Neglected Voices in African Studies Series
The African Studies Review invites brief proposals (500 words) for a new series, Neglected Voices in African Studies. With this initiative, the journal seeks to provide a space to highlight important, neglected or understudied works by African and African diasporic thinkers whose contributions have broadened the horizons of their respective fields. Many such scholars worked on the continent in the mid to late 20th century, where they developed theories and ideas drawn from African epistemes and experiences. Nonetheless, their work has not been adequately examined or received the attention it merits. Now is the time to recuperate these important voices by bringing together articles and forums to highlight these scholars’ contributions to African studies. We aim to generate renewed attention to the epistemological richness of African scholarship while also contributing to the urgent, ongoing decolonizing efforts in academic scholarship.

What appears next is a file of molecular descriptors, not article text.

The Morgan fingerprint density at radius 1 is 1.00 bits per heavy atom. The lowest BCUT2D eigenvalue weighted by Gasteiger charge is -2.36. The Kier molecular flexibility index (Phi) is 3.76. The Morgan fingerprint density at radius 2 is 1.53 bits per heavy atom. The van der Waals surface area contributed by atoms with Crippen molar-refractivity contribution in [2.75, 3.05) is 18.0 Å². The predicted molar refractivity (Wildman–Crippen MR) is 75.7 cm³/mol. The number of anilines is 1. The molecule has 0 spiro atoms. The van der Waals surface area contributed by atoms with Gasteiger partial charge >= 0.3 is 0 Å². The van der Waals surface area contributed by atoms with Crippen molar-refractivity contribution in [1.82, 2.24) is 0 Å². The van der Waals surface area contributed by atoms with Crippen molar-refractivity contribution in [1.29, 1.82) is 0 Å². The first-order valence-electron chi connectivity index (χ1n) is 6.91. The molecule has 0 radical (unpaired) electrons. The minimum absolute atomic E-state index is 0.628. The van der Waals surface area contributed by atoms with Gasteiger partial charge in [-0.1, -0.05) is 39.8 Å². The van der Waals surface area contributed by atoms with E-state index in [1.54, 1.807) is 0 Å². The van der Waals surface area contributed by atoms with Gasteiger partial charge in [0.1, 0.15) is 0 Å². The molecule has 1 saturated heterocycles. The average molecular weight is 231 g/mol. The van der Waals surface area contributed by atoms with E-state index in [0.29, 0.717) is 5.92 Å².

Potential contributors can propose a standalone article or a forum (2-3 articles) examining the contribution and significance of the proposed thinker’s scholarship and its continuing relevance for African studies. Articles should be 7000-10000 words in length (including notes and bibliography) and will be subject to the journal’s peer review process.
Submit a 500-word proposal to firstname.lastname@example.org. The proposal should explain the rationale for studying the identified scholar/thinker and offer a timeline for completing the essay(s). If proposing a forum, include the names of contributors and brief abstracts of their essays. The proposal will be reviewed by the editorial collective and if approved, the author(s) will be invited to write and submit the manuscript for review following the journal’s guidelines. Accepted essays will appear in the journal at the completion of the production process.